European markets closed lower Wednesday as optimism over an imminent recovery from the coronavirus started to fade.
The pan-European Stoxx 600 closed down almost 0.2% provisionally, with oil and gas stocks shedding 1.4% to lead losses, while the travel and leisure sector gained 3%.
Global markets continue to seesaw on hopes and fears over the direction that the coronavirus pandemic is taking. There was optimism that the virus could begin to slow its spread, but an end to the outbreak appears to be some way off.
On Tuesday, U.S. President Donald Trump blamed the World Health Organization for getting "every aspect" of the coronavirus pandemic wrong and threatened to withhold funding from the international organization.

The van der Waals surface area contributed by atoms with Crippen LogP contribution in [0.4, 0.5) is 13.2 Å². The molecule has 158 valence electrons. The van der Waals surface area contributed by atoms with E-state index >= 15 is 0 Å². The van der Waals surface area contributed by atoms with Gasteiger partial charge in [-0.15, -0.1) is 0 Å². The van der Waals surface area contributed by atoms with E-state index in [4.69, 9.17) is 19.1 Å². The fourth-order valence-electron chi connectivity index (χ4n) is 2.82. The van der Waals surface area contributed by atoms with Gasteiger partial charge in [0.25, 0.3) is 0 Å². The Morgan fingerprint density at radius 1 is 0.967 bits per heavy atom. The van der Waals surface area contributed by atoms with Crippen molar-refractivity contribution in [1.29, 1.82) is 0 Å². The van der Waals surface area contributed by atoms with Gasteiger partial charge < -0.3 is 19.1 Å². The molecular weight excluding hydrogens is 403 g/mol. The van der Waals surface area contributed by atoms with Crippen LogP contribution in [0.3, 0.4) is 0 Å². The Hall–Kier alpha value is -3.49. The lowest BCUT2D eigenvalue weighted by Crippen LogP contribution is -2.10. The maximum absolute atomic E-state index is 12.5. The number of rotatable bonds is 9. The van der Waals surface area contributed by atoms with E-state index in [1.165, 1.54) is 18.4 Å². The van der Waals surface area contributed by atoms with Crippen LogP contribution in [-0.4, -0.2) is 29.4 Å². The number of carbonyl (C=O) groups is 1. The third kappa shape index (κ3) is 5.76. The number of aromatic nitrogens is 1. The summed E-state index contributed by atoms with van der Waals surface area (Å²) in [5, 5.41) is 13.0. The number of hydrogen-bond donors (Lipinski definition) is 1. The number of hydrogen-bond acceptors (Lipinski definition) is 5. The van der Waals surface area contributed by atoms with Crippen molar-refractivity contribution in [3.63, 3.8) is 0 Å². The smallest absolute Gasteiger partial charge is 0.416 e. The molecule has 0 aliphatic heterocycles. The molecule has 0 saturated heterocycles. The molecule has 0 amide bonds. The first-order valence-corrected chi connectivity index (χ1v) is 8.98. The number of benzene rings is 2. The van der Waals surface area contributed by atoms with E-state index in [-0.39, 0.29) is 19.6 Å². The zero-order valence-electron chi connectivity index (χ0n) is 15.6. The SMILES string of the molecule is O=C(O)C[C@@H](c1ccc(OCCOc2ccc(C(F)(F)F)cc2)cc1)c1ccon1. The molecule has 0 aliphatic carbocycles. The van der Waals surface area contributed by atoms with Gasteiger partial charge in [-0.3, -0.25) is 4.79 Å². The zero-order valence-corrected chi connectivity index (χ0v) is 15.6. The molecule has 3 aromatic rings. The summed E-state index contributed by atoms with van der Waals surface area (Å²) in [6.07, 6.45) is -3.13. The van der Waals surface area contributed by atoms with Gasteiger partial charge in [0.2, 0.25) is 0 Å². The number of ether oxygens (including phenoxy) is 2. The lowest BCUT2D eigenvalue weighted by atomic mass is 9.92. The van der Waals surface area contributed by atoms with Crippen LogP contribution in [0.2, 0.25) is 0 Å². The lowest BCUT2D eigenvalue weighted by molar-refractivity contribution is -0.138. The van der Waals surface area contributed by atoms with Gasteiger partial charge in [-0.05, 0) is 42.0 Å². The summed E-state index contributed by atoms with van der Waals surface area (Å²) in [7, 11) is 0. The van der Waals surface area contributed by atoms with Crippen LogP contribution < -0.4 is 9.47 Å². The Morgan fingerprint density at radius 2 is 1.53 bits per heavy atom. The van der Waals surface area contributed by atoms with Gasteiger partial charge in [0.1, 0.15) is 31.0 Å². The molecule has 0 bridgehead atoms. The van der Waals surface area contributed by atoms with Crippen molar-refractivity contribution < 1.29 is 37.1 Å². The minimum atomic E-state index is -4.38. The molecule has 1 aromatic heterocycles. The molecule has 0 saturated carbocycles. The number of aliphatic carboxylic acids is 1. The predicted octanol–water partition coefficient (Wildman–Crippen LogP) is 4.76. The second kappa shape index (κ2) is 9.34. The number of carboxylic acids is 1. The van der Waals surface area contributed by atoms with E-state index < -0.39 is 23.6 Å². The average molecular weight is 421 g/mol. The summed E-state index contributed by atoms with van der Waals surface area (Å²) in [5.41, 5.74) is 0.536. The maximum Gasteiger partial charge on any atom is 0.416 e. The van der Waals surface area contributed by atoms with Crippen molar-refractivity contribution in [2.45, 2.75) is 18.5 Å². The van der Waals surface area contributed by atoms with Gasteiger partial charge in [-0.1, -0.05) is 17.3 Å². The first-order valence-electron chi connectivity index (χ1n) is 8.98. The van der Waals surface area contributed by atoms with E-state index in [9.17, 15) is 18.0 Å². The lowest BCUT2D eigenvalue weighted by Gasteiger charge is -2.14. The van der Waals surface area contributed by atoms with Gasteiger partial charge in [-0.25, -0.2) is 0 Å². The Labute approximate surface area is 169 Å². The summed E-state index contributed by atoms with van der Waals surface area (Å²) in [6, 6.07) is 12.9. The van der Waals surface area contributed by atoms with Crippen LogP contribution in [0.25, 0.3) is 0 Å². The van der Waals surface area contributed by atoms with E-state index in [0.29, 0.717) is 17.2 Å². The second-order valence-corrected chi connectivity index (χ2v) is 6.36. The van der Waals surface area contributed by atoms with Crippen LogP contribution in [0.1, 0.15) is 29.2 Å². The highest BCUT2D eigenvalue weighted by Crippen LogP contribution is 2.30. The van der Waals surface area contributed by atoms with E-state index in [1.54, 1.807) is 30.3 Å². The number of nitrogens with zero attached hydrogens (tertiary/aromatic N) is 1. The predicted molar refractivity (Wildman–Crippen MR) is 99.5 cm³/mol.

But the WHO hit back on Wednesday. Dr. Hans Kluge, the organization's regional director for Europe, said: "We are still in the acute phase of a pandemic so now is not the time to cut back on funding."
On Wall Street, stocks rose slightly on hopes the U.S. could start to turn a corner on the coronavirus outbreak in the near future.
In terms of individual share price action, British insurers Direct Line and Aviva were among the worst performers, down around 7% and 6%, respectively. It comes after they and a number of other insurers canceled their dividends for 2019.
At the other end of the European benchmark, British retailer WH Smith surged almost 8%. On Tuesday, the company said it had raised £165.9 million ($ 205.9 million) from shareholders.
Meanwhile in corporate news, Tesco said it expected to take a hit of up to £925 million ($1.1 billion) from the costs of dealing with the COVID-19 outbreak. The U.K. supermarket group's shares slipped 1%.